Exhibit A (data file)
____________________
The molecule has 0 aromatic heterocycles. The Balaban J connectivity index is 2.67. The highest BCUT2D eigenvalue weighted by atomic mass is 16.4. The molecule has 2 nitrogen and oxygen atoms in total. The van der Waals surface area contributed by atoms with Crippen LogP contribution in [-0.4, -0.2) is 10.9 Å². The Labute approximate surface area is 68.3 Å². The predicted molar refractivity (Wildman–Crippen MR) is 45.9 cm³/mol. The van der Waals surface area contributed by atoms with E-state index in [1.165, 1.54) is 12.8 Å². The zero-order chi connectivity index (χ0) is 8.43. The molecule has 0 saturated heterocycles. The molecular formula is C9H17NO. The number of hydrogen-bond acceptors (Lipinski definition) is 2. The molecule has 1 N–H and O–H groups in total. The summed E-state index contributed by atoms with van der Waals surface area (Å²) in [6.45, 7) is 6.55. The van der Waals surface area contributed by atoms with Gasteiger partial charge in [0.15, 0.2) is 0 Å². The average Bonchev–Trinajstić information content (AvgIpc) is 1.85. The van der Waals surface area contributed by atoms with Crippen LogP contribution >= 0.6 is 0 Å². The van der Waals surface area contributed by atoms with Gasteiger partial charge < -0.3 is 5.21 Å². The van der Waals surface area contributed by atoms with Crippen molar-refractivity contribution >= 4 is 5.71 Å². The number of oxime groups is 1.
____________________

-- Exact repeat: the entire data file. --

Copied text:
The molecule has 0 aromatic heterocycles. The Balaban J connectivity index is 2.67. The highest BCUT2D eigenvalue weighted by atomic mass is 16.4. The molecule has 2 nitrogen and oxygen atoms in total. The van der Waals surface area contributed by atoms with Crippen LogP contribution in [-0.4, -0.2) is 10.9 Å². The Labute approximate surface area is 68.3 Å². The predicted molar refractivity (Wildman–Crippen MR) is 45.9 cm³/mol. The van der Waals surface area contributed by atoms with E-state index in [1.165, 1.54) is 12.8 Å². The zero-order chi connectivity index (χ0) is 8.43. The molecule has 0 saturated heterocycles. The molecular formula is C9H17NO. The number of hydrogen-bond acceptors (Lipinski definition) is 2. The molecule has 1 N–H and O–H groups in total. The summed E-state index contributed by atoms with van der Waals surface area (Å²) in [6.45, 7) is 6.55. The van der Waals surface area contributed by atoms with Gasteiger partial charge in [0.15, 0.2) is 0 Å². The average Bonchev–Trinajstić information content (AvgIpc) is 1.85. The van der Waals surface area contributed by atoms with Crippen LogP contribution >= 0.6 is 0 Å². The van der Waals surface area contributed by atoms with Gasteiger partial charge < -0.3 is 5.21 Å². The van der Waals surface area contributed by atoms with Crippen molar-refractivity contribution >= 4 is 5.71 Å². The number of oxime groups is 1.